Political Control of Big Internet is at the Core of the Protest
Faced with such developments, it’s inevitable to question the basis on which an entity lacking political legitimacy, yet claiming a purely technical role, can make decisions that affect the strategies (military or otherwise) of States and coalitions. It’s also worth questioning their role in questionable decisions made within the remit of powers delegated through international treaties, as is the case with the EU.
This issue is not new, but it has never reached the top of the national and international political agenda. This is partly because a less formal management of the regulatory aspects of Internet Governance has made it more flexible compared to the rigidity caused by its full incorporation into an governmental body. In this context, it’s noteworthy that ICANN has established the Governmental Advisory Committee (GAC), inviting governmental representatives to participate with the aim of acting as a “bridge” to institutions by providing guidance in areas where “there could be an interaction between ICANN’s activities and policies and national laws or treaties”.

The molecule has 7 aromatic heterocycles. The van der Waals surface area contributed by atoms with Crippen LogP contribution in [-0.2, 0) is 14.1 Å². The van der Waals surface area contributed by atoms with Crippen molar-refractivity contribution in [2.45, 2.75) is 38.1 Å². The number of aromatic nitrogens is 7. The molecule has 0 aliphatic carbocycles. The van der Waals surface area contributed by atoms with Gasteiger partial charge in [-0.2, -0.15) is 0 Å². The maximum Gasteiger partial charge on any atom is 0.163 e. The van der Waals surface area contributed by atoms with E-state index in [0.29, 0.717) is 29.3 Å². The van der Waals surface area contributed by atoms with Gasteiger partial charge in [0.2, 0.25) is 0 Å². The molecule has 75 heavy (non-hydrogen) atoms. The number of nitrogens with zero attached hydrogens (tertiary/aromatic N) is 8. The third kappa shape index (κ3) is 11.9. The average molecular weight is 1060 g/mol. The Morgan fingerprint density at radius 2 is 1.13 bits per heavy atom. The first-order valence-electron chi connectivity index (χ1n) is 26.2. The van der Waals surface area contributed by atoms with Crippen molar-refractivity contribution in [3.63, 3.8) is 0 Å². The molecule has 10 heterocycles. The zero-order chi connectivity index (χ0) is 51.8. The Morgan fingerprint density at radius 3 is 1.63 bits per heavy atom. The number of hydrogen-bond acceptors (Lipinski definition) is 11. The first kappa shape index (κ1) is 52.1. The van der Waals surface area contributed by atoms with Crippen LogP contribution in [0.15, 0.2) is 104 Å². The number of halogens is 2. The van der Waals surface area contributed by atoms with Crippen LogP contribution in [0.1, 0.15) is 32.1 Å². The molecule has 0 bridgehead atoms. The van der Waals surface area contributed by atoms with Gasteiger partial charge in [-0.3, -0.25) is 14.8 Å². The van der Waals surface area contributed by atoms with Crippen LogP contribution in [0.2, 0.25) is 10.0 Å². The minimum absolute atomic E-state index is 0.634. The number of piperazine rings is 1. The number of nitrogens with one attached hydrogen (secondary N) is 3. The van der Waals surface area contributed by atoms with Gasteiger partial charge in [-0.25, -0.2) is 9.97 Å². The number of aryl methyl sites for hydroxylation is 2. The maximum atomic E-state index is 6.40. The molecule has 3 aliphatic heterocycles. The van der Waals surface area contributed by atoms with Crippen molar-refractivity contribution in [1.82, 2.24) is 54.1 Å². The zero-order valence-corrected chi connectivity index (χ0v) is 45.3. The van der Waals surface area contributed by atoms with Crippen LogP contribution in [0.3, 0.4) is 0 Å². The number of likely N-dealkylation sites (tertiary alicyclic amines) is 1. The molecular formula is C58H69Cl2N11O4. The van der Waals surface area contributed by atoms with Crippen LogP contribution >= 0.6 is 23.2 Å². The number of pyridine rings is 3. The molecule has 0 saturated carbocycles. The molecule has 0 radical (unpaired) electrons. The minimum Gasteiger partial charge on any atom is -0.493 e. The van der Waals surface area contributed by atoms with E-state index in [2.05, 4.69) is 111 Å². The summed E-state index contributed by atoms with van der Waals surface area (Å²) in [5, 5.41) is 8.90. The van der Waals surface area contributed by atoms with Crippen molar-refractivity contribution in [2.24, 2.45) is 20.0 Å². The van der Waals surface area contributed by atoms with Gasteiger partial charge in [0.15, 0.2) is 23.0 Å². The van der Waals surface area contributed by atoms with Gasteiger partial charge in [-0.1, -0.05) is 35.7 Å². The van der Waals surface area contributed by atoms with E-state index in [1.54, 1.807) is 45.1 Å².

The fact remains that times have changed, and countries are increasingly frustrated with a regime that doesn’t allow them full control over their own telecommunications resources. It’s no coincidence that Russia has also legislated in this regard, and that the EU—beyond creating the aforementioned Union-wide resolver—is pursuing a strategy of data transport independence, investing in submarine cables that will allow for the routing of information over networks of non-hostile countries.
Viewed from this perspective, the dispute between ICANN and the UN reveals a much broader outlook. On one hand, it brings back into focus the theme of multipolarity, which no longer just includes States or the organisations representing them but also industries and grassroots entities whose power has grown over the years beyond what short-sighted institutions could foresee. On the other hand, it clearly highlights how soft power is becoming the preferred tool for managing international relations, especially towards those who control the production and functioning of information technologies.
The UN’s entry into Internet governance (whether de facto or de jure, it matters little) means that decisions in this area can no longer be made solely by the “tech community.” Instead, they will have to “take into account” (i.e., “respect”) the guidelines coming from the General Assembly and—in more serious cases—from the Security Council.
If this analysis is correct, the utopian vision of a truly neutral, borderless, and self-governed Internet is definitively consigned to history. It is replaced by the inclusion of Big Internet into potential arenas for geopolitical dialogue (and conflict).